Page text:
Next session

Date: June 14 at 13h (CET) (sign up below to receive a link to the meeting)
Paper to be discussed: Causal Inference About the Effects of Interventions From Observational Studies in Medical Journals

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The idea behind journal club

I just wanted to take a few minutes to write down a bit about the philosophy behind journal club. The main idea behind the journal club in our department is to have a place to discuss ideas, whether new or old, in an atmosphere that is open and inclusive. A place where anyone can participate, there are no wrong or stupid questions, and we move together as a group to better understand the topic of discussion.

I also want to add that there is also benefit to attending even if you don’t fully understand the topic or speak during the meeting. I encountered many epi concepts for the first time in a journal club and, while I might have left with only a vague understanding, when I did re-encounter the concept later in the classroom, I was already familiar with it making it easier to learn. So I encourage attendance even just to observe the conversation.

It’s also a great place to sharpen your “thinking on your feet” and scientific creativity skills. The conversations in journal club don’t tend to be always go where we expect them to and I love hearing new ideas or new perspectives on old ideas and I don’t know where I would encounter those ideas otherwise!

Lastly, journal club can expose you to new topics. I discovered the topic, method and datas et that I used in PhD at the social epidemiology journal club at McGill (in different sessions) so you never know what you’re going to come away with when you attend.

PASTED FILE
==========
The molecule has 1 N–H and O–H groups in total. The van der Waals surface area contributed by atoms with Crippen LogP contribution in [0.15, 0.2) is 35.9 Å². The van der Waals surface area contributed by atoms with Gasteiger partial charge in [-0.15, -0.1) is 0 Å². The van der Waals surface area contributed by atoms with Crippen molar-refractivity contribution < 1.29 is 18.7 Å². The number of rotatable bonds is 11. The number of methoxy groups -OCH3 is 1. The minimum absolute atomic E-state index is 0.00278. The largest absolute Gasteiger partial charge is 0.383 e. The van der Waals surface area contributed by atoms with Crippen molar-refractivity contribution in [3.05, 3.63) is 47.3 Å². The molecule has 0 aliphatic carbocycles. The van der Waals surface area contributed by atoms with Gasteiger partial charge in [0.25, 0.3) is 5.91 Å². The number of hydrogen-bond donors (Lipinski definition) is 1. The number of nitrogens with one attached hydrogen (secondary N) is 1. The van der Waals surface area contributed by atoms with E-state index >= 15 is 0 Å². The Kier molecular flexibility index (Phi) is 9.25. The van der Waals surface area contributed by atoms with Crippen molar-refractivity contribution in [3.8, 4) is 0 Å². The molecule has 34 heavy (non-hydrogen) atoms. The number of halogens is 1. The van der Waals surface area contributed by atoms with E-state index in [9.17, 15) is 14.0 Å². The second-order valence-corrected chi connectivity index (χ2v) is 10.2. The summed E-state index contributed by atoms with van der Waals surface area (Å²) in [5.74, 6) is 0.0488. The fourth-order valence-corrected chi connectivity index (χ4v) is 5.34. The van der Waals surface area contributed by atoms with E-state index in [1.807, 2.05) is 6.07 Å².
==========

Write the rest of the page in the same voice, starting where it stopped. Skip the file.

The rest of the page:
Let me know if you have any ideas for the journal club. Looking forward to future meetings!

Journal club helps you use concepts you learn in class

After my undergrad I was accepted to a 6-month internship in Brazil. I spoke absolutely no Portuguese and Duolingo had not yet been invented. But because no one spoke English in my environment, I picked up the ability to speak easily in Portuguese in 3 months.

Switch to the present day and despite have been in the Netherlands for more than six years now and my Dutch still pretty bad despite completing two Dutch courses and finishing the Duolingo course multiple times. I can have basic conversations but it’s hard for me to converse about anything beyond the weather.

Why this difference? Because in Brazil I was forced to speak and listen every day. I was using Portuguese, not just learning it. For Dutch, I learned almost everything I need to know to be able to converse but I haven’t used what I learned because everyone speaks English here so I’m never forced to use it! This makes all the difference in the world.

Learning new concepts in epidemiology or on any topic works the same way. You can learn concepts in class and even get great grades in the classes. But if you don’t use what you learn, you don’t develop the same kind of expertise. Taking classes is the first step of the learning process but using that knowledge as much as possible is what will make it much easier for you to use these concepts in daily practice and make you an expert.